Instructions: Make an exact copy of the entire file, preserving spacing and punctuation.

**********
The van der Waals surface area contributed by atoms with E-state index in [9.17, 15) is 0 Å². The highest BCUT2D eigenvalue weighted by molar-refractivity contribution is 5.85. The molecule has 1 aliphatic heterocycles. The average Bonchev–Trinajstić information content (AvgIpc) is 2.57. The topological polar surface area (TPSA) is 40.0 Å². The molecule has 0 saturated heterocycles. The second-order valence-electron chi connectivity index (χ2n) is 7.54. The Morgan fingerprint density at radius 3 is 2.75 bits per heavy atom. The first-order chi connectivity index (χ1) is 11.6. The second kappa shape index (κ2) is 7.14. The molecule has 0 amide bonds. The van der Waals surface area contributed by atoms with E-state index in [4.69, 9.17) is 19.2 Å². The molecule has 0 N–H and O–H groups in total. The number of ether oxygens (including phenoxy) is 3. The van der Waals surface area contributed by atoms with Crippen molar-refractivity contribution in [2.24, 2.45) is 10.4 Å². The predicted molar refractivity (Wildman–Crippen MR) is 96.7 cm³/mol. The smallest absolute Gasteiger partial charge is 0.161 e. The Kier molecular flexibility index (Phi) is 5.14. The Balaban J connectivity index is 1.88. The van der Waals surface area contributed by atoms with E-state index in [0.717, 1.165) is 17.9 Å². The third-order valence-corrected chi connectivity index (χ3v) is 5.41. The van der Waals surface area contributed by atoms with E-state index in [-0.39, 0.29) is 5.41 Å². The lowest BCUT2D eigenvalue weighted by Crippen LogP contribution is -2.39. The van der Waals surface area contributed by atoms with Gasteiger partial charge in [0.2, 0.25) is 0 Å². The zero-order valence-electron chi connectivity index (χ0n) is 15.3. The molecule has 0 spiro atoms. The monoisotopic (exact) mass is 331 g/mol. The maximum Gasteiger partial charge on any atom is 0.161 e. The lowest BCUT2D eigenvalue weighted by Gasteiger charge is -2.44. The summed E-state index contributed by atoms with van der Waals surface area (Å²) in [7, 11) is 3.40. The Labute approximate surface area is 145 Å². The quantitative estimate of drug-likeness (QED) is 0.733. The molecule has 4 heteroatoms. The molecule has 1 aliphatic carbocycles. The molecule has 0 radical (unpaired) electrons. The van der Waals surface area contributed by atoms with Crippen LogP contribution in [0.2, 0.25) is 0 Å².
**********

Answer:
The van der Waals surface area contributed by atoms with E-state index in [9.17, 15) is 0 Å². The highest BCUT2D eigenvalue weighted by molar-refractivity contribution is 5.85. The molecule has 1 aliphatic heterocycles. The average Bonchev–Trinajstić information content (AvgIpc) is 2.57. The topological polar surface area (TPSA) is 40.0 Å². The molecule has 0 saturated heterocycles. The second-order valence-electron chi connectivity index (χ2n) is 7.54. The Morgan fingerprint density at radius 3 is 2.75 bits per heavy atom. The first-order chi connectivity index (χ1) is 11.6. The second kappa shape index (κ2) is 7.14. The molecule has 0 amide bonds. The van der Waals surface area contributed by atoms with E-state index in [4.69, 9.17) is 19.2 Å². The molecule has 0 N–H and O–H groups in total. The number of ether oxygens (including phenoxy) is 3. The van der Waals surface area contributed by atoms with Crippen molar-refractivity contribution in [2.24, 2.45) is 10.4 Å². The predicted molar refractivity (Wildman–Crippen MR) is 96.7 cm³/mol. The smallest absolute Gasteiger partial charge is 0.161 e. The Kier molecular flexibility index (Phi) is 5.14. The Balaban J connectivity index is 1.88. The van der Waals surface area contributed by atoms with E-state index in [0.717, 1.165) is 17.9 Å². The third-order valence-corrected chi connectivity index (χ3v) is 5.41. The van der Waals surface area contributed by atoms with E-state index in [-0.39, 0.29) is 5.41 Å². The lowest BCUT2D eigenvalue weighted by Crippen LogP contribution is -2.39. The van der Waals surface area contributed by atoms with Gasteiger partial charge in [0.2, 0.25) is 0 Å². The zero-order valence-electron chi connectivity index (χ0n) is 15.3. The molecule has 0 spiro atoms. The monoisotopic (exact) mass is 331 g/mol. The maximum Gasteiger partial charge on any atom is 0.161 e. The lowest BCUT2D eigenvalue weighted by Gasteiger charge is -2.44. The summed E-state index contributed by atoms with van der Waals surface area (Å²) in [7, 11) is 3.40. The Labute approximate surface area is 145 Å². The quantitative estimate of drug-likeness (QED) is 0.733. The molecule has 4 heteroatoms. The molecule has 1 aliphatic carbocycles. The molecule has 0 radical (unpaired) electrons. The van der Waals surface area contributed by atoms with Crippen LogP contribution in [0.2, 0.25) is 0 Å².